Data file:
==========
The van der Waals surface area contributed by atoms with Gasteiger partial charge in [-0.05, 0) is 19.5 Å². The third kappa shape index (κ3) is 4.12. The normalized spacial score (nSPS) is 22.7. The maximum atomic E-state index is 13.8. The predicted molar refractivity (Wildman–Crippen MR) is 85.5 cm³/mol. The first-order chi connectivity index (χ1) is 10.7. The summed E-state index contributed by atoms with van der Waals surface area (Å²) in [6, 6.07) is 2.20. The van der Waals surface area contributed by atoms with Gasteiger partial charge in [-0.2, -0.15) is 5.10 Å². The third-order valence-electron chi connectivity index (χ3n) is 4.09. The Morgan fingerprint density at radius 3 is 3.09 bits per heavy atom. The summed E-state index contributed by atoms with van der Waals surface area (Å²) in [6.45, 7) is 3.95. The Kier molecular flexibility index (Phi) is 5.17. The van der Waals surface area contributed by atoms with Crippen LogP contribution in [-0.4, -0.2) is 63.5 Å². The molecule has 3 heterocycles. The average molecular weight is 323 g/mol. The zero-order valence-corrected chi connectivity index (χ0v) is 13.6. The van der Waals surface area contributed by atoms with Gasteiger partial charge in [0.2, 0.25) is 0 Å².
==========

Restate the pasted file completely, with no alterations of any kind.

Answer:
The van der Waals surface area contributed by atoms with Gasteiger partial charge in [-0.05, 0) is 19.5 Å². The third kappa shape index (κ3) is 4.12. The normalized spacial score (nSPS) is 22.7. The maximum atomic E-state index is 13.8. The predicted molar refractivity (Wildman–Crippen MR) is 85.5 cm³/mol. The first-order chi connectivity index (χ1) is 10.7. The summed E-state index contributed by atoms with van der Waals surface area (Å²) in [6, 6.07) is 2.20. The van der Waals surface area contributed by atoms with Gasteiger partial charge in [-0.2, -0.15) is 5.10 Å². The third-order valence-electron chi connectivity index (χ3n) is 4.09. The Morgan fingerprint density at radius 3 is 3.09 bits per heavy atom. The summed E-state index contributed by atoms with van der Waals surface area (Å²) in [6.45, 7) is 3.95. The Kier molecular flexibility index (Phi) is 5.17. The van der Waals surface area contributed by atoms with Crippen LogP contribution in [-0.4, -0.2) is 63.5 Å². The molecule has 3 heterocycles. The average molecular weight is 323 g/mol. The zero-order valence-corrected chi connectivity index (χ0v) is 13.6. The van der Waals surface area contributed by atoms with Gasteiger partial charge in [0.2, 0.25) is 0 Å².